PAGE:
Aymar Vernay, Jacques
Category: Other spiritually gifted people
Jacques Aymar-Vernay, was a French born at St. Veran, Sept. 8,1662; his time of death is unknown. He was originally a stonemason from the village of Saint Marcellin in Dauphiné, France, but abandoned that occupation to become a dowser. He appears to have been very good at it for a while, so good he managed to reintroduce the idea of dowsing with a divining rod back into popular usage in Europe.
He is said to have discovered ‘springs, mines and hidden treasures’ in the earth using his rod. He was even employed to find stolen property and detect thieves. It is clear from the many accounts of the time that he had no idea how he did it. It is however also clear that his success depended on inter composer communication and the use of bridges. When he had the right bridge he was successful, when he didn’t he failed. He even managed to find the scene of a murder using a divining rod. He would break into a sweat, shudder, and in some instances, even faint.
Unfortunately , Aymar-Vernay had little idea of why he had these powers or why they worked, which meant that he was very vulnerable to things going wrong. In the end he allowed himself to be submitted for testing by Prince de Condé, however, he failed every single test. He was forced to declare himself ‘an imposter’. His case had some interesting repercussions:
The blind protocol and its place in consciousness research [ edited for brevity]. Schwartz SA; email@example.com PUB MED PMID: 16781550
This paper describes the development of the blind protocol, and its place in this history of consciousness research. It was first devised by Croesus, King of the Lydians (BCE 560-547) and reported by Herodotus ( approximately BCE 484 - approximately 424), and was created to protect against fraud in assessing an Anomalous Perception (AP) event; a Remote Viewing (RV) experiment little different from those conducted today.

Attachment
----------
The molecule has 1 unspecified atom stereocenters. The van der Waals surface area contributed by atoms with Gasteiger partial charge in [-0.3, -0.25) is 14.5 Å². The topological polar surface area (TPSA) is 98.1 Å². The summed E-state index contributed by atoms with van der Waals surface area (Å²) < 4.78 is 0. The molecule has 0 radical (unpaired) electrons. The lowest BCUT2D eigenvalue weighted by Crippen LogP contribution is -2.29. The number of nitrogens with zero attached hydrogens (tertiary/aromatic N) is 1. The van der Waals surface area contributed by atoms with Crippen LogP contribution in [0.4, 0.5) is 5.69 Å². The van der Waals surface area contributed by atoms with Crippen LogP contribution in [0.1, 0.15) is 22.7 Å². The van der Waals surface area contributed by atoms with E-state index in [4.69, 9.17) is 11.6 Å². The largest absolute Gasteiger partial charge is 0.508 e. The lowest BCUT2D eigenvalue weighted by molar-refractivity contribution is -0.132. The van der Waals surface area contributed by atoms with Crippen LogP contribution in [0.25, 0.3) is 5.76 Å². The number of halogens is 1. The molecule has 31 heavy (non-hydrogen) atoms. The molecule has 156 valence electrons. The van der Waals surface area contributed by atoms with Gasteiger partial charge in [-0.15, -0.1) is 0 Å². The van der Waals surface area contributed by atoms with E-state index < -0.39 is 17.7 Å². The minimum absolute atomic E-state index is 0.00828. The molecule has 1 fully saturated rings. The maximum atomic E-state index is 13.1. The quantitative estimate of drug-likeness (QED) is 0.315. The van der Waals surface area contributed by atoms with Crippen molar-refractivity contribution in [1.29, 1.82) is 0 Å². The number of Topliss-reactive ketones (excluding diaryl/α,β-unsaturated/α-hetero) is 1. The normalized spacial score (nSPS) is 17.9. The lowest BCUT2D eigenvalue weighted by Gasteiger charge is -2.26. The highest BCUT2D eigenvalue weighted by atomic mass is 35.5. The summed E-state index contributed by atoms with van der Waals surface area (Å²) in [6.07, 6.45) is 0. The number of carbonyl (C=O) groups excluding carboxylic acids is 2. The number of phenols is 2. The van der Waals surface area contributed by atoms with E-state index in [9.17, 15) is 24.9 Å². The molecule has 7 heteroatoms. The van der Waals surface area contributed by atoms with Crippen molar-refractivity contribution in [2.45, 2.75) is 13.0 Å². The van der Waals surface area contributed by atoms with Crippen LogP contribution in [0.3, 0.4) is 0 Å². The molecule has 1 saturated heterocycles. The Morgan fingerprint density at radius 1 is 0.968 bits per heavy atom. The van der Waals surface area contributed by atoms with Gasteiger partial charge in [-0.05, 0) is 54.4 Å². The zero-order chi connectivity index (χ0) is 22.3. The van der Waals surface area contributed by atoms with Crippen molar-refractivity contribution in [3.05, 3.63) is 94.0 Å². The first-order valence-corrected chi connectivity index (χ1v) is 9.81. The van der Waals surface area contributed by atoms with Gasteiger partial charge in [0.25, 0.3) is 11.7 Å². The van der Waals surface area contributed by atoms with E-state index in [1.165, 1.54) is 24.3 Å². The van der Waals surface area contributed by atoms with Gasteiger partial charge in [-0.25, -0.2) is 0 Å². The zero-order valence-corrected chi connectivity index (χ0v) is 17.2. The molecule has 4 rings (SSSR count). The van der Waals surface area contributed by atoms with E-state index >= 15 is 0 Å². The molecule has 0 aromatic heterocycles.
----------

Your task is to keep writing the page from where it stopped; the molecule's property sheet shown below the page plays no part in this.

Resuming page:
Its next use in the 17th century was to study a peasant farmer, Jacques Aymar, who solved crimes with Anomalous Perception, using dowsing. Not only was a blind protocol employed, but the rudiments of controls were introduced to assess Aymar.
The next documented use of a blind protocol in consciousness research occurred in 1784 …. King Louis the XVIth created a commission to evaluate Franz Anton Mesmer's claims concerning healing through "animal magnetism," administered while people were in a trance, and asked Benjamin Franklin to be the commission's head. .. Franklin … created the blind protocol to answer the king's question as to whether "animal magnetism" was real, and he not only introduced demographic variables and controls, but literally blindfolded people, which is why today we call it the blind protocol.
…. Ultimately, …. research in areas such as therapeutic intent/healing and remote viewing suggest that all consciousness from single-celled organisms to human beings may be interlinked through a non-local aspect of awareness they all share.
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